If the rhetoric is to be believed, there has been a quite dramatic reversal in America's racial thinking. Black people, who used to long for the day when race would matter no more than, say, eye color, now seem intent on elevating it to overarching significance. White people, who perfected both the concept and its discriminatory application, are wondering why black folk keep obsessing over race when they themselves are completely (if belatedly) colorblind.

White people, for example, were quite willing to accept the multiracial lineage of Tiger Woods -- his Thai and Chinese mother and his black, white and Indian father -- or, in the alternative, to forget about his race. It was blacks who excoriated the young golfer -- sometimes for his naivete ("Cablinasian" indeed. He'll wake up when somebody calls him the "n" word.), sometimes for his racial forgetfulness (They make it to the big time and quickly forget where they came from.).

White racists created the absurd notion that blackness could not be diluted away by any amount of whiteness, while a single drop of black blood could render you and your descendants black forever.

And now that white people declare themselves ready to drop such silliness, black people are buying it with a mind-boggling earnestness. What was a badge of dishonor imposed upon a race of slaves is now defended as our essence.

What is this thing we call race? It is color and hair and lips, of course, but it is a lot more -- and a lot less -- than these things.

Two things have me thinking about the peculiar essence of race. One is the forthcoming book, "Half-Jew," by Susan Jacoby, an erstwhile journalistic colleague who played detective well enough to prove that her father was a Jew, though he spared no effort to conceal that fact from his children. He joined the Episcopal Church, married an Irishwoman and created a phony personal history while sending his children to Catholic schools.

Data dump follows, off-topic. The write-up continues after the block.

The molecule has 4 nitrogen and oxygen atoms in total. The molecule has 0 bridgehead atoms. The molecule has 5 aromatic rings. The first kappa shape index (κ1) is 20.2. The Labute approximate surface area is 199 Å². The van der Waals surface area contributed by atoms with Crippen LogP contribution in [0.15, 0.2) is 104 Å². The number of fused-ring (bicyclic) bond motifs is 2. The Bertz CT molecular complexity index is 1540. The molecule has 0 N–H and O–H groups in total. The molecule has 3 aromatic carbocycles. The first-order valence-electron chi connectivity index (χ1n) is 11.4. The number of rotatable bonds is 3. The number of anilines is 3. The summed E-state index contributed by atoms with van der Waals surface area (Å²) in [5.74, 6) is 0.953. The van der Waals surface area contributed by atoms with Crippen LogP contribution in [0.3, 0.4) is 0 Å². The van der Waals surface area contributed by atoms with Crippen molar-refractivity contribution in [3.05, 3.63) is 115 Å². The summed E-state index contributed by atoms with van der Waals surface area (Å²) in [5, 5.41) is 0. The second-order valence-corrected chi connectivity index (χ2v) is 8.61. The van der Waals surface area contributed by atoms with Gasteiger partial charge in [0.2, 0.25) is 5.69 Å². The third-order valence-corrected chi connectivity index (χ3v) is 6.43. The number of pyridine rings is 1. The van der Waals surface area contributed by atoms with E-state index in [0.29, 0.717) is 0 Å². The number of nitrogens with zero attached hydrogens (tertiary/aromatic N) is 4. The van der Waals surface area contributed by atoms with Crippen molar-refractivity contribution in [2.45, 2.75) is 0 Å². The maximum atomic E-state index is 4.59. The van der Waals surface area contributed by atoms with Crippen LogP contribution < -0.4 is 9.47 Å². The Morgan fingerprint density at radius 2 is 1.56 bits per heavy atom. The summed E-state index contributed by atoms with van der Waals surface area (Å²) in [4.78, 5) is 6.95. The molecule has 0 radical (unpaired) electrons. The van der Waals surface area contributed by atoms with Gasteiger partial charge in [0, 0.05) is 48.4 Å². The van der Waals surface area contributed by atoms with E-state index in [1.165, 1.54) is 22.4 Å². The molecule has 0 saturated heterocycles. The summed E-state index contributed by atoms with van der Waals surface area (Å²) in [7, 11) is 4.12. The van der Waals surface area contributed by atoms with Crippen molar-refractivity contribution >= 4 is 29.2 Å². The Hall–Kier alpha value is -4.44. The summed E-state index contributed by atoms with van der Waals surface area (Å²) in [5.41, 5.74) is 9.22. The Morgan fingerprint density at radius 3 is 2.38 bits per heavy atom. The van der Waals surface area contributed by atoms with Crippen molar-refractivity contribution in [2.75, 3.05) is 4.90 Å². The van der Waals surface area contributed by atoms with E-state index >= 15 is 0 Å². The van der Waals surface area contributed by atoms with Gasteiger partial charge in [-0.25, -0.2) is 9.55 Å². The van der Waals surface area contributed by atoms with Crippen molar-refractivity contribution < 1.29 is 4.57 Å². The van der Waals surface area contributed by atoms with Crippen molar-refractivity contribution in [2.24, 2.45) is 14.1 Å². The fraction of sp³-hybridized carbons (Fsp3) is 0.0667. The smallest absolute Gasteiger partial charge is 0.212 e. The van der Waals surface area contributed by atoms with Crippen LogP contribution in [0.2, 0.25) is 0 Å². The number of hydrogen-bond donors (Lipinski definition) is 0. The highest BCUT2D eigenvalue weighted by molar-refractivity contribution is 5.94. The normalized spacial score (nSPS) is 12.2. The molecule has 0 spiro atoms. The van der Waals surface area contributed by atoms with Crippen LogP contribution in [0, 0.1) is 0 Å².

The daughter, having proved what she already suspected, now feels moved to identify with the Jewish element of her heritage. But with what, precisely, would she identify? I have always thought of Jewishness as some combination of religion and culture, perhaps with a few identifying physical features that might admit of a racial categorization. But Jacoby lacks these physical features, had no link to a Jewish culture (thanks to her father) and is an atheist. Wherein is the Jewishness she would claim? Is it only the suffering of the Jewish people that makes her think she ought to claim it? If she had been brought up as a cultural but nonreligious Jew, would the discovery that her ancestry was entirely Gentile prompt her to dis-identify with Jewishness?

Here's the other thing that has me thinking these thoughts: A recent issue of the London Sunday Telegraph has a story quoting a leading British geneticist as saying that at least one Briton in five has black genes, making some 11 million ostensibly white Britons the racial kin of Afro-Caribbeans.

"Many people who think of themselves as white -- although they may not want to admit it -- have a black ancestor," said Steve Jones, an academic at University College London. "We have to accept that the rivers of genes which flow through history run into each other all the time."

Supposing Jones has it right, does that mean (as in the American one-drop calculation) that these 11 million Britons are black? Does it mean they would be subject to "outing" if their DNA became known? Or does it, as seems to be the reaction in Great Britain, mean nothing?

Sometimes, of course, it means nothing here. President Clinton's claim of Cherokee ancestry hasn't led anyone to question his whiteness, though Madeleine Albright's misplacement of her Jewish background proved at least a temporary political embarrassment. The more general reaction in both cases, I suspect, was: Who cares?

Has America reached the point where most whites -- where even a significant minority of whites -- really don't care about race? Black Americans would respond with a resounding NO!

Should race be irrelevant -- something we notice, such as eye color, but keep out of our judgments of people? It wouldn't surprise me if a greater percentage of whites than blacks answered that one in the affirmative.

Maybe it's because history has made color such an integral part of who we are and how we see ourselves. Or maybe it's because we don't yet dare to trust people who tell us they are indifferent to race -- whatever race is.